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Plug-and-Play Autonomy Could Soon Turn Your Car Into a Self-Driving Robot

Delphi and MobilEye are teaming up to build a bolt-on self-driving system, adding to the list of companies that think it’s the future of automobile autonomy.
August 23, 2016

While many large technology and car manufacturers are building self-driving cars from the ground up, an increasing number of off-the-shelf systems will allow plenty of other models to take to the road without a driver.

The latest such project is a newly announced partnership between the GM tech spinoff Delphi Automotive and Israeli machine vision company Mobileye. Both companies are no stranger to self-driving car technology: they both supply sensors and software to big-name automakers, including the technology behind Volvo’s vehicle detection systems and, until recently, Tesla’s Autopilot.

But while both companies work closely with car manufacturers—Mobileye is working with BMW to put an autonomous car on the road by 2021, for instance—other large automakers, such as Ford, are building systems in-house. Now, according to the Wall Street Journal, the pair plans to invest “several hundred million dollars” in developing an off-the-shelf autonomous driving system, presumably for use by automakers who don’t have the capacity or inclination for such research and development.

The collaboration promises to demonstrate a system that will allow cars to autonomously navigate challenging road conditions—such as roundabouts or turns across multiple traffic lanes—as soon as January. The final product, though, will be longer in the making, with systems claimed to be available from 2019.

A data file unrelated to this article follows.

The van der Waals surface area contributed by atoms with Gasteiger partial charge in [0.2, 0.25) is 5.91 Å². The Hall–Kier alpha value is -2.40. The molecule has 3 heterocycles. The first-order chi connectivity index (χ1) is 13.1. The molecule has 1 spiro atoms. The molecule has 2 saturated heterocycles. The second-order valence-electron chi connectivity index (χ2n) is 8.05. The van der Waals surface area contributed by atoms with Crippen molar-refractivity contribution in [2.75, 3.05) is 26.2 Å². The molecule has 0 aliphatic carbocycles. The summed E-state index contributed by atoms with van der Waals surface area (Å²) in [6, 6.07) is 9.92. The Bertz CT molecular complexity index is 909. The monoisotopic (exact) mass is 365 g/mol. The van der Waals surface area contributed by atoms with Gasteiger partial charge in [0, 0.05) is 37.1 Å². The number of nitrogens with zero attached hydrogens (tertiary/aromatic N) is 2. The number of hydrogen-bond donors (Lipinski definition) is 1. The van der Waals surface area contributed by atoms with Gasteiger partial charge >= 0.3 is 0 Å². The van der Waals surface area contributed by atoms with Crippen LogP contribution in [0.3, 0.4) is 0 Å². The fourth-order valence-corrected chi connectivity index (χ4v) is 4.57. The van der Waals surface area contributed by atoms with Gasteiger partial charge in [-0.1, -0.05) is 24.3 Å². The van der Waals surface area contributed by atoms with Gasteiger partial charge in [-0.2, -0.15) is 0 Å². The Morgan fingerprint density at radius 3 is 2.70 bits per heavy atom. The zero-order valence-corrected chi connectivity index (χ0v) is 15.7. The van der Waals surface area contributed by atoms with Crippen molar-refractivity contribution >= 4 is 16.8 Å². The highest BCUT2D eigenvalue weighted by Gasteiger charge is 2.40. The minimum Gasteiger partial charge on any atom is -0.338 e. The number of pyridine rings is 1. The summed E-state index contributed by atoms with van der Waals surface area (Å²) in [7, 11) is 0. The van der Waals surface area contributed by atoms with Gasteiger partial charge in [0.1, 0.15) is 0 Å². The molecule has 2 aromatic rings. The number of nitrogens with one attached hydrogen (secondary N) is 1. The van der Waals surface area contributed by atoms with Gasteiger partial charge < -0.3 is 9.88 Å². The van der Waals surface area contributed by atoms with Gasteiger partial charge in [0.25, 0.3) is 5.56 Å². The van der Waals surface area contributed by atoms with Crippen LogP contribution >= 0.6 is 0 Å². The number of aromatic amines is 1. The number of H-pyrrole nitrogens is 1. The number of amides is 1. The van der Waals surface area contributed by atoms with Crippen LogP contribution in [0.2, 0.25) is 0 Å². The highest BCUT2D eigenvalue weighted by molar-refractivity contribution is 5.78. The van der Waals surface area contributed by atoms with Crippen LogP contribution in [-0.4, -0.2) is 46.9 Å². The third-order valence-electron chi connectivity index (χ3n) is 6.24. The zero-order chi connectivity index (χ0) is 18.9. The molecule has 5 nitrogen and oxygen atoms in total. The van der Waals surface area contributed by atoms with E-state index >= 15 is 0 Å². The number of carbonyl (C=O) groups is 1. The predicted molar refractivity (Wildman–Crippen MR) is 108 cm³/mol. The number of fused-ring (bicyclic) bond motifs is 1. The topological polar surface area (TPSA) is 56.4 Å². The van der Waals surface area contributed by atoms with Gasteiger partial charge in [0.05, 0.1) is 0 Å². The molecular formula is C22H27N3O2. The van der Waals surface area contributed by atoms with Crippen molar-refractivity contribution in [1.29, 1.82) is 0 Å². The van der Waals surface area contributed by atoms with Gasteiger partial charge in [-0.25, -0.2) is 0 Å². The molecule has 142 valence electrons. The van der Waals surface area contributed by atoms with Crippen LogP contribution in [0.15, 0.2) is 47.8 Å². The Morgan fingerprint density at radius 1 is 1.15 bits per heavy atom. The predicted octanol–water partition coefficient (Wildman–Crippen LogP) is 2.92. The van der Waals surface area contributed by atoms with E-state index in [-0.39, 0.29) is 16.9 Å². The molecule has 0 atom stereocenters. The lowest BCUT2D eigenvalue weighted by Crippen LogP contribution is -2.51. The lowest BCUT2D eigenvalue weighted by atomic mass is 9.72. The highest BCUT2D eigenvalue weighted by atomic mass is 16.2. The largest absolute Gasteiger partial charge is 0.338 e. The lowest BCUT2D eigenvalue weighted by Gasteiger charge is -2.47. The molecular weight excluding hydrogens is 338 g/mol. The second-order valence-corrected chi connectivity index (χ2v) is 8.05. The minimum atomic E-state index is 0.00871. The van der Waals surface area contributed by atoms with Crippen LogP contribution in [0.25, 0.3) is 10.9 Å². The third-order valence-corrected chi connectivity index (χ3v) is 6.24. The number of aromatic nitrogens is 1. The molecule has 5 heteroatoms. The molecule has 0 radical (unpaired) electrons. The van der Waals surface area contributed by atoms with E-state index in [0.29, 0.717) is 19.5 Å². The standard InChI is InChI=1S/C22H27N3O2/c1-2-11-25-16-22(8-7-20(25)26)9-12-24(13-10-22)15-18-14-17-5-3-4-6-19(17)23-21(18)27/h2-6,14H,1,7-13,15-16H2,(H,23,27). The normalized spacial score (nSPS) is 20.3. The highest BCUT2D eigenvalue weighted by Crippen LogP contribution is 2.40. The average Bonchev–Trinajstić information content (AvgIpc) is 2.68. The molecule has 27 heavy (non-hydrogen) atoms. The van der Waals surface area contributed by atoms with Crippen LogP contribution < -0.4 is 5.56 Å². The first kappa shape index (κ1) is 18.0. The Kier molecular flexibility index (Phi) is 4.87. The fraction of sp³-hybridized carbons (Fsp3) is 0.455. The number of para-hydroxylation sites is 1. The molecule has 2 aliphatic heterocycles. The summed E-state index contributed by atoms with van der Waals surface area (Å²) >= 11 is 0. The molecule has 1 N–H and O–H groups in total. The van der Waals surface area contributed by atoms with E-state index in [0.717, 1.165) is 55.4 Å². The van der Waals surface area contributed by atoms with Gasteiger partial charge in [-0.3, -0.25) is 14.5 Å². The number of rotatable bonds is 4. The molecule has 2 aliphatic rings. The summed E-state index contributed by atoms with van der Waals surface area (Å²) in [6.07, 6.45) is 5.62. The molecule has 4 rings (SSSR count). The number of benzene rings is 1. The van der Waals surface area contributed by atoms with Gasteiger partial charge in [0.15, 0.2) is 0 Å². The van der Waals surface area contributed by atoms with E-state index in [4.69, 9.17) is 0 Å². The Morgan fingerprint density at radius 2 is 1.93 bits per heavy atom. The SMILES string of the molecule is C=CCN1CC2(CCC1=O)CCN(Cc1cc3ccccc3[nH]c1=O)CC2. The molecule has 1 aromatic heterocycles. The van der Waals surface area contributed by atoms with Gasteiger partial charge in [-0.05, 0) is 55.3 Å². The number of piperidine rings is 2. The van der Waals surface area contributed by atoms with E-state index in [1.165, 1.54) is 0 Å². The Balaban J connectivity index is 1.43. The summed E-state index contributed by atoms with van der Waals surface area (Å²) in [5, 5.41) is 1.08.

Delphi and Mobileye aren’t the only companies creating plug-and-play systems for autonomous vehicles. University of Oxford spin-out Oxbotica has developed a new software system that can make any vehicle driverless—using machine learning to provide the intelligence required to ingest data from sensors, understand surroundings, then decide how to move. It claims to already be working with auto manufacturers.

Meanwhile, startups such as Cruise Automation and Otto have been developing combinations of sensors and artificial intelligence software that allow them to turn everything from big rigs to humble family cars into self-driving vehicles. Both have been acquired recently as well—by General Motors and Uber, respectively.

But there’s something to be learned from another driverless car startup, Comma.ai, about a potential selling point of products that MobilEye and Delphi—and perhaps Oxbotica—intend to create. Set up by George Hotz, who became famous when he hacked the the iPhone in 2007, Comma.ai has demonstrated an autonomy system that uses machine learning and $1,000 of hardware to control a vehicle. The project has received criticism, but it goes a long way toward showing that, with the correct software and well-chosen sensors, off-the-shelf autonomy features could be an affordable upgrade for new cars.

(Read more: Wall Street Journal, “Tesla Is Losing the Supplier of Autopilot’s Brain,” “2021 May Be the Year of the Fully Autonomous Car,” “Oxbotica’s New Autonomous Vehicle Software Learns As It Goes”)

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